Study: Sediment, Tidal Marshes Are Key To Protecting Bay Area From Rising Sea Levels

Scientists warn that sea level rise is a problem that cannot be ignored. But a new study says the secret to protecting the Bay Area may rest with something that is currently being thrown away. John Ramos reports. (4/13/21)

Video Transcript

- New at six, scientists say sea level rise is a problem that cannot be ignored. KPIX5's John Ramos reports a new study says the secret to protecting the Bay Area may lie in something that is currently being thrown away.

JOHN RAMOS: As sea level rises, it's going to be important to raise the level of the shoreline to protect the things we've built. But where's the material for that going to come from? It turns out, it's been here all along. The San Francisco will spend billions of dollars over the next 30 years to build up a few miles of seawall along the Embarcadero to protect it from rising seas, but, the rest of the Bay Area may have something that may work even better, tidal marshes.

LETITIA GRENIER: We are so lucky in the Bay Area that we have these tidal marshes. We have this option, if we choose to take it.

JOHN RAMOS: Dr. Leticia Grenier, senior scientist with the San Francisco Estuary institute, says shoreline marshes are a natural form of sea wall that grow higher as the water level rises. Each high tide deposits a new layer of sediment to the marsh. The more mud washed into the marshes, the faster and higher they will grow.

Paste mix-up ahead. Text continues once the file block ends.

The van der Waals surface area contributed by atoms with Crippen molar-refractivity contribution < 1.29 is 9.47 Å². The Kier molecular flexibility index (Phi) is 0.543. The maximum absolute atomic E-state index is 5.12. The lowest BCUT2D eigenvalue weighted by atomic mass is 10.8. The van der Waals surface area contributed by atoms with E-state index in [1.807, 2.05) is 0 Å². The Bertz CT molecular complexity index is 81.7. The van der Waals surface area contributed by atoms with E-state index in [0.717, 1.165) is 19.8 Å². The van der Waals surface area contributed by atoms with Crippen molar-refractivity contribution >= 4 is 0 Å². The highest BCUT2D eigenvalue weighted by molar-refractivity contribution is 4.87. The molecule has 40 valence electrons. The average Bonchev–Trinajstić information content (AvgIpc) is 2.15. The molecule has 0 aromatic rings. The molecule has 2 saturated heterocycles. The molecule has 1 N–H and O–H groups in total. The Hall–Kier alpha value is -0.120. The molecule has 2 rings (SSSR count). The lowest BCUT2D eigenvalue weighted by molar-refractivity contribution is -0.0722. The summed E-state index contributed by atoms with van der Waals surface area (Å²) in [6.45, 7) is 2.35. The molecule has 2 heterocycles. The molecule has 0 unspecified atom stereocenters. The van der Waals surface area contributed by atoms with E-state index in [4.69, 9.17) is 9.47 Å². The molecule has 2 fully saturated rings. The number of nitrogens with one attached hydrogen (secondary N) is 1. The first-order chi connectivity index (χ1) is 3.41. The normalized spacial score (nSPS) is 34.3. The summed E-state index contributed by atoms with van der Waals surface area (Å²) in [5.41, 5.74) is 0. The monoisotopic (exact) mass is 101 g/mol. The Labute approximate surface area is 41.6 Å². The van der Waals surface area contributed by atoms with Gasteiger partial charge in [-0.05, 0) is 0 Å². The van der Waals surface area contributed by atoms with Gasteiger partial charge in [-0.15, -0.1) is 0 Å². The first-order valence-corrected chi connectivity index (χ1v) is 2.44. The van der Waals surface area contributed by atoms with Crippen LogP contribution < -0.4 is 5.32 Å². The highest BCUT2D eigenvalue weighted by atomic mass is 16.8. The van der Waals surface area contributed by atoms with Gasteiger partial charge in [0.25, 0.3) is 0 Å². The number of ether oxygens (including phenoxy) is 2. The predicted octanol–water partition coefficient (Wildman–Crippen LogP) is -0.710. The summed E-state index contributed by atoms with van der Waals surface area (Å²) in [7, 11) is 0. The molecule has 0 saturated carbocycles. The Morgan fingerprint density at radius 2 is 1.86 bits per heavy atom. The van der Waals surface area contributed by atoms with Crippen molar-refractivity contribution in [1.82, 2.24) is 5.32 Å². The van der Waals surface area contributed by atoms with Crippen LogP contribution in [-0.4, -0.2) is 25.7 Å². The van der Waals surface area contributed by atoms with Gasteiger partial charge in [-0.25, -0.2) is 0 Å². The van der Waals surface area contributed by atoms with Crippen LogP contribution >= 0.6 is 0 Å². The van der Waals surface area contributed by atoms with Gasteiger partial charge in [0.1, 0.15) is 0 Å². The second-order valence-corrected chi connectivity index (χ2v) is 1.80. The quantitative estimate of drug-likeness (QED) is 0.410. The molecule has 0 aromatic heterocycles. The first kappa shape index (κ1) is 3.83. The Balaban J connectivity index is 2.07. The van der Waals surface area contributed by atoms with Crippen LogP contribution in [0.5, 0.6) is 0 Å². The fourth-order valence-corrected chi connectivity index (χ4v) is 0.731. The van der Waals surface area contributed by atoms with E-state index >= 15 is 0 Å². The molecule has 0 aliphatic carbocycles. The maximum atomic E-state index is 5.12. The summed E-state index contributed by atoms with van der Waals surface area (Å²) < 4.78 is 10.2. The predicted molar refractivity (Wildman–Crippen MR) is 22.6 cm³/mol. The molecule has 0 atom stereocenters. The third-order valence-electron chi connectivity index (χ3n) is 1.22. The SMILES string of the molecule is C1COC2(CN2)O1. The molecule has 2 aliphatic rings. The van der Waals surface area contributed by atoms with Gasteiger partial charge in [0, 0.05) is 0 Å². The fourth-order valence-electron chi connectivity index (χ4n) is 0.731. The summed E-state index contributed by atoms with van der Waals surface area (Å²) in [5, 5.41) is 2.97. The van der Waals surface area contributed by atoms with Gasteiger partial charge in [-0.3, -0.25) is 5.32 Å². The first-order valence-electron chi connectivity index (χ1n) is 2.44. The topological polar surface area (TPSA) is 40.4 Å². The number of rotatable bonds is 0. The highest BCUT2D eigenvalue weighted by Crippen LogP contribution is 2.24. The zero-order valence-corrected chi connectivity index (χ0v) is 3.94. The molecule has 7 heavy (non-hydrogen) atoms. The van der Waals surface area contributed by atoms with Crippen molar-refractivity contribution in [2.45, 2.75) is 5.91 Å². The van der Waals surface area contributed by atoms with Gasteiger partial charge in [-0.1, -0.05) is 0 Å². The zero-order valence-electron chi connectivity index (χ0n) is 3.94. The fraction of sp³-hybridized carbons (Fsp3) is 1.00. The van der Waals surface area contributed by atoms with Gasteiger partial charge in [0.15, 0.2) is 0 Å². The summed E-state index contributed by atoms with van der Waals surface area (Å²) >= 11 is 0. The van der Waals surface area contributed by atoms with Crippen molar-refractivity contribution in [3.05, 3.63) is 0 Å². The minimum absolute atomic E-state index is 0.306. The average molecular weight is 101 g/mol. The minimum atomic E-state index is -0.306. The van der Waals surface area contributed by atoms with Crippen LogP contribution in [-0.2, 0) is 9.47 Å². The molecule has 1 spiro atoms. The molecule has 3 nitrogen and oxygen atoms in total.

- These wetlands can actually grow vertically to keep up with the water as long as they have enough mud to do that.

JOHN RAMOS: The Institute released a study today saying the amount of mud needed to protect the Bay Area would fill 48 million dump trucks, enough to circle the equator 10 times over.

- That's what the report was about. We said to ourselves, OK, well, how much do we really need? And where can it come from? And the great news is, we actually have enough mud.

JOHN RAMOS: They recommend that sediment already being dredged from the Bay every day be used for this purpose. Right now, the Army Corps of Engineers pays to have the mud hauled far away and dumped, but, David Lewis, with the conservation group, Save the Bay, says the challenge will be to convince the government to pay a little more to use the mud as a valuable resource instead of just throwing it away.

DAVID LEWIS: If the Army Corps of Engineers would change their policies, we could promote this reuse and have it be affordable and really protect the Bay Area and the Bay from sea level rise.

JOHN RAMOS: The clock is ticking. Scientists say spending the next 10 to 15 years growing the marshes could prevent billions of dollars of damage in the decades to follow. In the East Bay, John Ramos, KPIX5.